L.A. Louver is pleased to present a solo exhibition of new sculpture and works on paper by Los Angeles-based artist Alison Saar.
Entitled Hither, the exhibition embraces the artist’s abiding interest in addressing the human condition, specifically that of women. Saar explores issues surrounding identity,fertility and aging, in her life-size free-standing forms, wall sculptures and works on paper. The artist uses a variety of materials to make the work, including those with which she has long been identified: wood, reclaimed ceiling tile and tar. Saar also incorporates a greater use of bronze in several sculptures, and for the first time, has cast a form in fiberglass.
The title piece of the exhibition, Hither, 2008, is a life-size sculpture of a standing woman. The exhibition visitor is led to the sculpture by scores of light blue, painted and gessoed copper moths that adorn the gallery walls and seem to mass towards the female form. The moths also cover the woman: their pale, seemingly fragile and ethereal bodies acting in marked contrast to the solid, dark mass of the figure. The woman’s eyes are blank, and moths spew from her mouth -- the moths are both drawn to, and emanate from, her form.
Equinox, 2008, is comprised of two small figures: one light and one dark in color, of equal scale, joined at the soles of the feet and attached to the wall. The bottom figure eats pomegranates. The juice of the fruit flows upwards to connect with a milky stream that pours from the breasts of the top figure. The sculpture references the
myth of Persephone, daughter of Demeter and Zeus, who embodied the earth’s fertility. Abducted by Hades and forced to live in the underworld, Demeter’s mourning of her daughter’s loss turned the earth fallow. In response, Zeus granted Persephone’s release from her destiny on the condition that no food had passed her lips. However,
in a ruse to seal her fate in the land of the dead, Persephone was tricked by Hades to eat pomegranate seeds. A compromise between father and captor was wrought, and Persephone was permitted to live on earth for six months, and in the underworld for six months, thereby giving rise to the origination of the seasons.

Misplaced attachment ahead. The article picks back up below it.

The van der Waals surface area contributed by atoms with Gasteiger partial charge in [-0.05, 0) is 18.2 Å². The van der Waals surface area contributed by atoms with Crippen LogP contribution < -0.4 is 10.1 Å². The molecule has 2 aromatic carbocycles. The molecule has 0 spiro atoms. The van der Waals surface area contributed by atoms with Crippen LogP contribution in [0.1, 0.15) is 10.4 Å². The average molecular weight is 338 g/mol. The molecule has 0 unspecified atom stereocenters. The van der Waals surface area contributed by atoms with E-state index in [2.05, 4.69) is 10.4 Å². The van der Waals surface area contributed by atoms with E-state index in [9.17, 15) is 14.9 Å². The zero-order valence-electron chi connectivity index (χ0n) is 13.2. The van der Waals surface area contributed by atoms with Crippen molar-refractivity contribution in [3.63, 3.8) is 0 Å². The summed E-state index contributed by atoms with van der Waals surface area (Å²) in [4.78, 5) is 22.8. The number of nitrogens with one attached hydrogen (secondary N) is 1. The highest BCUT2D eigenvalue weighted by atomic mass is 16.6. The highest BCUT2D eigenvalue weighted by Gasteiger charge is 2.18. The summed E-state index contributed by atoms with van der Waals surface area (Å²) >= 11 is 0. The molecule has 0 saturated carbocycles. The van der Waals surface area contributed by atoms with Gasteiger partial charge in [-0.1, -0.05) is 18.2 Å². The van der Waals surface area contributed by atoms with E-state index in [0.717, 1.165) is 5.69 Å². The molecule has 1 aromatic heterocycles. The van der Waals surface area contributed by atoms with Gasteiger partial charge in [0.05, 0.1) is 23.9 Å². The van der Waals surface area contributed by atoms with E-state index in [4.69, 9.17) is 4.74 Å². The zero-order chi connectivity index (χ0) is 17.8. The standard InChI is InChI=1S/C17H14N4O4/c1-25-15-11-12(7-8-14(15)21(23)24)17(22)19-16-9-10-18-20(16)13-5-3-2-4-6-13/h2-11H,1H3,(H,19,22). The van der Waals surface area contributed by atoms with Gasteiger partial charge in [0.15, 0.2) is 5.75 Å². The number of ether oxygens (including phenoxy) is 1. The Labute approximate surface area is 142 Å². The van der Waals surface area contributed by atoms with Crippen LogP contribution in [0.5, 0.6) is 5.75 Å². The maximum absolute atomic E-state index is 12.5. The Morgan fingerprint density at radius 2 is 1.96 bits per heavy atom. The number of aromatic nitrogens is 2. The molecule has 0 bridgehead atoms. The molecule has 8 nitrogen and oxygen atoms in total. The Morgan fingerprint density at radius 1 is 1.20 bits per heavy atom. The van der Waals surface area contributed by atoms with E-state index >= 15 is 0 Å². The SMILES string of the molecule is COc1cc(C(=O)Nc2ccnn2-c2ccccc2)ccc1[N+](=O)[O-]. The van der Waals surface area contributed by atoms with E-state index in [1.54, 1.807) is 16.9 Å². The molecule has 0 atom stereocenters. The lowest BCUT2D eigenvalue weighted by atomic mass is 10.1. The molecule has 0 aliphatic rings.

In Brood, 2008, a number of children’s chairs are stacked on high. Atop this tall, seemingly rickety tower a young woman (cast in fiberglass) eats a pomegranate. Pomegranates (cast in bronze) are also attached to the chairs, as if tossed down by the figure that eats with rapacious appetite. The casting away of the fruit contrasts the accretion of the diminutive chairs.
Four bronze wall sculptures refer to the freestanding sculptures and are titled after the lunar seas named by Galileo: Sea of Serenity, Sea of Nectar, Sea of Moisture and Sea of Fecundity (all 2008). Each piece focuses on a part of the body: Sea of Serenity – a face covered in
moths; Sea of Nectar – breasts from which streams of milk emanate; Sea of Moisture – a torso covered in droplets that might be blood or
sweat or tears, and Sea of Fecundity – an abdomen from which branches sprout pomegranates. Sea of Nectar is also the title of a life-size female figure that stands tall; skeins of milky roots (painted bronze) cascade from her breasts to the floor. Saar also uses bronze to
create the roots that emanate from the reposing figure entitled Bareroot, 2007.
Alison Saar was born in 1956, and grew up in Laurel Canyon, California. The daughter of renowned artist Betye Saar and painter/conservator Richard Saar, Alison and her sisters (the artist Lezley and writer Tracye) were encouraged to pursue their love of art through books and family museum visits. During high school, Saar assisted her father with his restoration work and came into close contact with a spectrum of cultural artifacts. Through her handling of work that ranged from Chinese frescoes and Egyptians mummies, to Pre-Columbian and African art, Saar gained an insight into, and an appreciation of, a rich diversity of materials, techniques and cultural aesthetics.
Saar received her B.A. degree in studio art and art history in 1978 from Scripps College, Claremont, California, where she studied with noted art historian Dr. Samuella Lewis. She went on to earn her MFA from Otis-Parsons Institute (now Otis College of Art and Design).
Saar has been artist-in-residence at the Studio Museum in Harlem, New York City, in 1983; Roswell Museum of Art, New Mexico, in 1985; Washington Project for the Arts, Washington, D.C., in 1986; and
Hopkins Center, Dartmouth College, Hanover, New Hampshire in 2003. She has received three fellowships from the National Endowment for the Arts (1984, 1985 and 1988), and was awarded the John Simon
Guggenheim Memorial Foundation Fellowship in 1989, and Flintridge Foundation Award for Visual Artists in 2000. Saar’s work may be found in many public collections, including the High Museum, Atlanta;
Walker Institute, Minneapolis; the Hirshhorn Museum and Sculpture Garden, Washington, D.C.; and the Metropolitan Museum of Art, the Museum of Modern Art and the Whitney Museum of American Art
(where it was included in the 1993 Biennial), New York.
Saar was recently commissioned by the City of New York to create a sculpture of abolitionist Harriet Tubman. Standing 13 feet high, the sculpture was installed in September 2007 at the crossroads of St.
Nicholas Avenue, Frederick Douglass Boulevard and 123rd street in Harlem.
L.A. Louver is open Tuesday through Saturday, 10:00 a.m. to 6:00 p.m. Validated parking available.